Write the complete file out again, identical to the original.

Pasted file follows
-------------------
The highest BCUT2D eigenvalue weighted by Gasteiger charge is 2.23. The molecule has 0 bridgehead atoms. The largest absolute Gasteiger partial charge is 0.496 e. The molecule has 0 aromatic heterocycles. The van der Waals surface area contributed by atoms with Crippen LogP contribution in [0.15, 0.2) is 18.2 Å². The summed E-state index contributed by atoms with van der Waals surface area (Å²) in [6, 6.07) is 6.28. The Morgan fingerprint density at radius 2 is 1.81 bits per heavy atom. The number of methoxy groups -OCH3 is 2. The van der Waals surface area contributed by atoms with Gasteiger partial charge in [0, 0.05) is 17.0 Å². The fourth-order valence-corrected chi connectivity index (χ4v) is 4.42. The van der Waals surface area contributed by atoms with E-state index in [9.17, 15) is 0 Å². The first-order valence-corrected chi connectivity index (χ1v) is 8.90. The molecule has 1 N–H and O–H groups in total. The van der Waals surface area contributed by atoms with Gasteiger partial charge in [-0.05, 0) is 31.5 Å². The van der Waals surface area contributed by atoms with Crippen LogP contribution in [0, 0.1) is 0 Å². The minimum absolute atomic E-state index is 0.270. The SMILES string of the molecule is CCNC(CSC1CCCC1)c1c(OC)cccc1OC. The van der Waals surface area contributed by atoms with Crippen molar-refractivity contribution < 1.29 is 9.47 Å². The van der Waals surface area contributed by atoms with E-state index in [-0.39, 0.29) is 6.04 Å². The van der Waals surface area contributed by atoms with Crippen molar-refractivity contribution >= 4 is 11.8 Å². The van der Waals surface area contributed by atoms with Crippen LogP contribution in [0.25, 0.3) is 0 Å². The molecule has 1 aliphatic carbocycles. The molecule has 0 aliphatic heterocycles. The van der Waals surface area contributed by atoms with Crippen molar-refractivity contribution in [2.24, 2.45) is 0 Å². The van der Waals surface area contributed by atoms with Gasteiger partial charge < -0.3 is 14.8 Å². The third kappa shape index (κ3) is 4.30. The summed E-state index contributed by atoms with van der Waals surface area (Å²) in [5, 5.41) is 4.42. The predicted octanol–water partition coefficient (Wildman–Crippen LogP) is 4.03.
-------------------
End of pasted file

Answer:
The highest BCUT2D eigenvalue weighted by Gasteiger charge is 2.23. The molecule has 0 bridgehead atoms. The largest absolute Gasteiger partial charge is 0.496 e. The molecule has 0 aromatic heterocycles. The van der Waals surface area contributed by atoms with Crippen LogP contribution in [0.15, 0.2) is 18.2 Å². The summed E-state index contributed by atoms with van der Waals surface area (Å²) in [6, 6.07) is 6.28. The Morgan fingerprint density at radius 2 is 1.81 bits per heavy atom. The number of methoxy groups -OCH3 is 2. The van der Waals surface area contributed by atoms with Gasteiger partial charge in [0, 0.05) is 17.0 Å². The fourth-order valence-corrected chi connectivity index (χ4v) is 4.42. The van der Waals surface area contributed by atoms with E-state index in [9.17, 15) is 0 Å². The first-order valence-corrected chi connectivity index (χ1v) is 8.90. The molecule has 1 N–H and O–H groups in total. The van der Waals surface area contributed by atoms with Gasteiger partial charge in [-0.05, 0) is 31.5 Å². The van der Waals surface area contributed by atoms with Crippen LogP contribution in [0, 0.1) is 0 Å². The minimum absolute atomic E-state index is 0.270. The SMILES string of the molecule is CCNC(CSC1CCCC1)c1c(OC)cccc1OC. The van der Waals surface area contributed by atoms with Crippen molar-refractivity contribution < 1.29 is 9.47 Å². The van der Waals surface area contributed by atoms with E-state index in [-0.39, 0.29) is 6.04 Å². The van der Waals surface area contributed by atoms with Crippen molar-refractivity contribution >= 4 is 11.8 Å². The van der Waals surface area contributed by atoms with Crippen LogP contribution in [0.25, 0.3) is 0 Å². The molecule has 1 aliphatic carbocycles. The molecule has 0 aliphatic heterocycles. The van der Waals surface area contributed by atoms with Crippen molar-refractivity contribution in [2.24, 2.45) is 0 Å². The van der Waals surface area contributed by atoms with Gasteiger partial charge < -0.3 is 14.8 Å². The third kappa shape index (κ3) is 4.30. The summed E-state index contributed by atoms with van der Waals surface area (Å²) in [5, 5.41) is 4.42. The predicted octanol–water partition coefficient (Wildman–Crippen LogP) is 4.03.